Tim: You’ve got some pieces over here that are a little bit different, can you talk about these?

Vishaldeep Garg: Yeah, so this is again one of the unique products, this is a very powerful big sound Bluetooth speaker. And it has an inbuilt 3000mAh battery it has 15 watt of powerful drivers, and then we have got another product, this is currently live on Kickstarter, it’s a lightning keychain, it’s again MFi certified, people like it really well, and then this I already talked about it, this is the 4 port charger, so you don’t need to carry any extra stuff, you just need a AC cable and you are ready to go. And then now we are working on more bigger versions this is a 16 port charger, we have further bigger versions of it, we have 24 port, we have 32 port, we have the capability to go higher and higher.

Tim: Do you see more for educational or other institutions?

Vishaldeep Garg: Yeah, yeah. Educational institutions, restaurants and yeah, meeting rooms there they need something like this which can give you really high output without even thinking about I need to connect in this device or – this port or this port, so you can connect to any port universally no issues.

Tim: Okay. What is the startup scene like in Irving, Texas?

Vishaldeep Garg: Yeah, that is going really good, I think Irving has provided us good support to grow as a company and we are really liking it, the kind of support which we got from Kickstarter backers was also huge, and we always wanted to launch our products from Kickstarter, we want give them the first opportunity to buy our products at really decent prices. We are all for the innovative products, yeah, so that’s all about it.

Tim: And you mentioned that your first generation is already shipping, can you say again when your next generation will be available?

Vishaldeep Garg: So these two products are already – no it’s going to be very soon because these products are already available on Amazon, and the hub version is going to be somewhere around end of this month on Kickstarter. So basically on Amazon you can expect somewhere around April, end of March or April. We’ll be all ready to go on Amazon, yeah.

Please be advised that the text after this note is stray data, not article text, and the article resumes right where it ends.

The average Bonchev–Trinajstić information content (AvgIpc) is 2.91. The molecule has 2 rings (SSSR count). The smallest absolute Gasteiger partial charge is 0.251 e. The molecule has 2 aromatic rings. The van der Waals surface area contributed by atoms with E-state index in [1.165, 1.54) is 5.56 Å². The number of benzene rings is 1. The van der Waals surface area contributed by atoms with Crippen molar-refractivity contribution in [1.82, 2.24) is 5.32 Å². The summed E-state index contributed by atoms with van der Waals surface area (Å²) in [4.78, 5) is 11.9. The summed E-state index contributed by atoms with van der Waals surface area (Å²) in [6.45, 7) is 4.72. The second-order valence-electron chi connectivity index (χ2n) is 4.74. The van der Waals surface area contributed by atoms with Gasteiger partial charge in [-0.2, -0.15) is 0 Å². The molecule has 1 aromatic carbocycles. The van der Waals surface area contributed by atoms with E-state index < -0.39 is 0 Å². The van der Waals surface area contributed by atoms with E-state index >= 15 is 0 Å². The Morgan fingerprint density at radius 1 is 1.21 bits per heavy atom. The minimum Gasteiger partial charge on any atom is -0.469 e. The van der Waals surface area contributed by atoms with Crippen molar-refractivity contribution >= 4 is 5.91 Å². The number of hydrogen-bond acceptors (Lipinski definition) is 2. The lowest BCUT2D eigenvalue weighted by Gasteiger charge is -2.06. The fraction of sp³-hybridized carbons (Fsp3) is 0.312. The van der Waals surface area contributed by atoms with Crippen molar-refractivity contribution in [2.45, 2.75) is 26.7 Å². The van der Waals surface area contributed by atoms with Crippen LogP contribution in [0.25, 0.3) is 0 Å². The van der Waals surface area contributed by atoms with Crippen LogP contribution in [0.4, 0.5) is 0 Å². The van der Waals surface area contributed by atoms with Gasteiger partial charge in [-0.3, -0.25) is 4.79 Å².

Tim: Anything else, if people want to learn more where should they look?

Vishaldeep Garg: Yeah, they can actually contact us anytime, we are doing all these products on SKIVA, on our website as well, not only on Amazon, but we are getting a lot of feedback from people to do this stuff or that stuff, we are taking all of it into consideration, we are trying to be – come up with as cool products as possible.

Tim: Is it

Vishaldeep Garg:, yeah.

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Getting Charged Up Over Chargers at CES (Video)

Comments Filter:
  • W10, so what? for how long is what interests me.
  • What advantages does that 8-port charger have over competing chargers? The thing is incredibly enormous when compared to, say, a 6-port anker charger... and it doesn't really offer any more power per port than the Anker charger either.

    5x the size for an extra 2 USB ports seems absurd.

    • +1 for the Anker. Seems a much better alternative. I'm getting one.
      • Re: (Score:3, Informative)

        by munwin99 ( 667576 )
        Got mine the other day. Works like a charm charging a Galaxy Tab 8, 2x Galaxy Nexus' and an iPod touch all at once. And it's small and nicely designed. No complaints here :-)
    • Most likely, the difference is in the electronics.

      The best Anker also only does 60W max, 2A per port, the octo charger pushes 96W, 2.4A per port.

      From the Octofire information on their site:

      Intelligent overheat, overcharging and over-current protection built-in.

      Only charger that can charge eight tablets simultaneously at 2.4A per ports with Smart detection of devices for optimal charging.

      International Compatibility - Octofire takes 100-240VAC 47-63Hz power input. That makes it work in all countries. Octofire Turbo comes with a 1 year Replacement Warranty.

      • by Guspaz ( 556486 )

        The difference is minor. You're talking about 10W per port on the Anker product, and 12W per port on the Octofire. This does not explain the enormous size of the Octofire product.

        You could practically take half a dozen Anker charges, consuming less space, and get 360W of charging... not that there'd be much value in that.

        • Proper cooling for more power being delivered. Every watt passing through the device produces heat, so the more wattage, the more surface area to dissipate heat. You asked what the difference it, I answered. Your charger can't charge tablets at full rate (2.4 amps), it is limited (2.0 amps). This means it can be smaller as it is dissipating less heat (60 Watt power supply vs 96 W power supply). It may work for you, but they are hardly the same product, converting electricity from 120-240 VAC to 5 VDC a

  • I don't see what the big deal is. I plug my phone into whatever computer I'm sitting at. I'm at a computer for most of my waking hours.
    • This [] seems like more of a big deal to me.